I wish I could remember where I was the first time I said, “They’re going to remake Star Wars in our lifetime, you know.” The person I was talking to reacted as if I’d just said, “God is an elaborate hoax designed by Andy Kaufman, you know.”
Heretic or not, it sounds like fate is on my side. A neutron bomb fell on the internet last week when it was announced that Lucasfilm had been sold to Disney, just like Pixar and Marvel and the Muppets and everything else I’ve ever loved in my life. (Mom went for $3.5 million in 1997. Don’t scoff until you’ve tried the meatloaf.) The sale was Lucas’ best-kept secret twist since “Luke, I am your father”; how often does something like this happen without a peep of a rumor in advance anymore? It made perfect sense in hindsight, of course. Lucas has essentially been saying, “I don’t want to do this anymore. The fans are dicks,” ever since he found out what message boards are.
As huge as it was, this announcement did more than just open the door for Jar Jar Saves Christmas. This marks a turning point. Forget the Avengers movie. Forget The Big Bang Theory. Please, please forget Comic Book Men. When Star Wars went to Disney, that was the moment that comic book culture officially went mainstream.
With this, the public at large are beginning to experience (or beginning to notice they’re experiencing, anyway) the kinds of things that people in the longbox-owning community have been grappling with since there were only two Flashes. On Thursday, Kyle Buchanan at Vulture.com reacted to the Lucas news by wearily warning his moviegoing readers to start getting used to seeing the same five franchises recast and rebooted over and over and over. “Why don’t the Big Six moviemakers tell original stories anymore?” Buchanan asked in my four-day-old memory of the article. “Why don’t they try something new? How many more times do we need to see yet another creator’s take on Superman’s origin story? They just rebooted Batman a couple years ago, and now they’re going to do it again?”
Let me know when this conversation starts sounding familiar. I don’t know about you, but I know this one by heart.
Speaking of which, people who wouldn’t know a Green Lantern from a Green Arrow are now arguing about whether or not the Star Wars characters should age, and like their brethren in the paper-smell-fetish community they are about to be disappointed. You purists may think you want to see a sixty-year-old Leia, but I humbly suggest that you are not thinking that through. Getting the Gang Back Together would make you unimaginably sad; you would spend that entire movie thinking less about light speed and more about the icy fingers of Death closing around your throat. It’s a nonstarter. Similarly, Disney sincerely thinks they’re going to make sequels to these movies, but they are about to realize that the series they just bought because it’s familiar and a moneymaker has no Darths, no Yodas, no Empire, and sixty-year-old Skywalkers. Throw the Emperor down a pit and blow it up, and all you’re left with is riveting Senate reestablishment scenes.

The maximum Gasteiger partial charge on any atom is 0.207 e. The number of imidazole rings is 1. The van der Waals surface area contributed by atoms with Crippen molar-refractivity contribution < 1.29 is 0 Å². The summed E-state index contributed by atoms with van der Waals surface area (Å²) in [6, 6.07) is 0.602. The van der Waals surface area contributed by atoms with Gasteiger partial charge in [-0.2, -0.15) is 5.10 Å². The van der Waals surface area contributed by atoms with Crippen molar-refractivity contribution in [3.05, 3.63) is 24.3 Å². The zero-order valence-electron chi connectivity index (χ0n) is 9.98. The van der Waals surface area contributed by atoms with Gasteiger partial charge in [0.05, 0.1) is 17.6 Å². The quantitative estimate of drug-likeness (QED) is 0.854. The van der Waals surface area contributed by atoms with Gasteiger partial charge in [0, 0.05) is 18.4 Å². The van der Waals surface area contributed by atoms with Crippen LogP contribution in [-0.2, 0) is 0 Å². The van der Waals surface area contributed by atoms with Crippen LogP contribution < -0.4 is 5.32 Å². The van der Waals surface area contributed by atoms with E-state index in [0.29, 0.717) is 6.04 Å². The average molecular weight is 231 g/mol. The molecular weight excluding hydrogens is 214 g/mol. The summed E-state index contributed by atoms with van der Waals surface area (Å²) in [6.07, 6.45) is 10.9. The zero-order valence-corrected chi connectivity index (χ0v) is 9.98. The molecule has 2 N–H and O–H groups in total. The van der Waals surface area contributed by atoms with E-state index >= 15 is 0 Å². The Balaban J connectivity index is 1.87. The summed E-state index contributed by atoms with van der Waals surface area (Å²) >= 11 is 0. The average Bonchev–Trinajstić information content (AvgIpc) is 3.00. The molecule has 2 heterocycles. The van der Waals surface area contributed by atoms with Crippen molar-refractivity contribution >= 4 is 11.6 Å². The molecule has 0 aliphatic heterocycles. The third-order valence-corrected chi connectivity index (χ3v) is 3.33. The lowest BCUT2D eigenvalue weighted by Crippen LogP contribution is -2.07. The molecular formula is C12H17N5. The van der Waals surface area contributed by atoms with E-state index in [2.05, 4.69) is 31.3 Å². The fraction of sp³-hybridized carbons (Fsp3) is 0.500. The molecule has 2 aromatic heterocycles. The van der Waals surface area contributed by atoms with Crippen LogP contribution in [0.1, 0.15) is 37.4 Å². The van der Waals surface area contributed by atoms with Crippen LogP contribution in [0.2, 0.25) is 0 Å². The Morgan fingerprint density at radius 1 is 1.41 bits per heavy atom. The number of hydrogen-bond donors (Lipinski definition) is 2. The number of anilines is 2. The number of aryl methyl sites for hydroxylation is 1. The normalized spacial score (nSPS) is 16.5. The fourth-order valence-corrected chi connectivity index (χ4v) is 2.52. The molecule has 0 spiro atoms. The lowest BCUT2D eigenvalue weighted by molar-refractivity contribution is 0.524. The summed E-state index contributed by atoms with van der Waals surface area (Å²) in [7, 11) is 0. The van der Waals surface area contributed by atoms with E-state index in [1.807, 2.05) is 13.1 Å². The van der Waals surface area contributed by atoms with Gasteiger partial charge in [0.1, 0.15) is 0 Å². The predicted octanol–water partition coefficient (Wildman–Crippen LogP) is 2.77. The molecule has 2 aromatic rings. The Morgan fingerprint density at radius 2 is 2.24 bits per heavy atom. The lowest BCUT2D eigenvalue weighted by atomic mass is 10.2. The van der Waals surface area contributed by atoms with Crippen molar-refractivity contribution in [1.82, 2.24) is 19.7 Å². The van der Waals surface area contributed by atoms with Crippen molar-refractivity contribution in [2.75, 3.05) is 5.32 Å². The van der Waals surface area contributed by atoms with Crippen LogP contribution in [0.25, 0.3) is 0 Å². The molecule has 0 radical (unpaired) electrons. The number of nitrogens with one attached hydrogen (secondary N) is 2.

When the original cast gets too old to play, they get New 52′d. If it happened to Shatner, it can happen to anybody. If I had told you five years ago, “Their next move is to just recast Captain Kirk,” you’d have had me put away. And yet!
Although most of them would never put it this way, people are to a lesser extent also coming to terms with the fact that Star Wars is not creator-owned anymore. It’s sort of like Dave Sim wrote and drew Cerebus from beginning to end, told the exact story he wanted to tell, killed off the main character, and then six or seven years later announced, “Cerebus’ adventures continue next August in Marvel Comics!”
No “whaaat?!” could be loud enough, could it? But Star Wars is bigger than Lucas’ original idea now. It has been for a long time. Now, there are toys and games and puzzles and bedsheets and Underoos. There is intellectual property to be licensed and franchised, and the stories are a means to that end. They just need to plug some work-for-hire journeymen in there, and when one set quits, another one will be champing at the bit to replace them. Who wouldn’t want to have Star Wars on his resume? The next generation of Star Wars movies will be made by people who grew up as Star Wars fanboys. Let me know when this starts sounding familiar.
When the Disney deal was announced, it was the first time I had ever seen a studio spokesman so explicitly say, “We own this now, and we are going to squeeze this teat till the cow don’t milk no more. Powder will come out of this udder before we let go. You can set your watch by how often these movies are gonna come out, junior. Moneymoneymoneymoney.”
The last, most important thing average people need to learn from their new comic booky culture is that It’s Okay. You will always have the movies you remember, the way you remember them. No matter what Disney does next, they cannot violently sexually assault your childhood, and also why are you still using that metaphor you unbelievable creep. Han Solo is going to live on long after Harrison Ford is gone (and if my grandparents are anything to go by, we may only be looking at a couple of years, here, frankly) and that will be all right. If Star Wars gets James Bonded, well, at least you and the younglings will have something in common. As long as there are a couple of bucks to be made, there will always be another creative team working on another chapter. Welcome to comics, everybody.
Jim Mroczkowski is already rolling his eyes at the inevitable Boba Fett movie.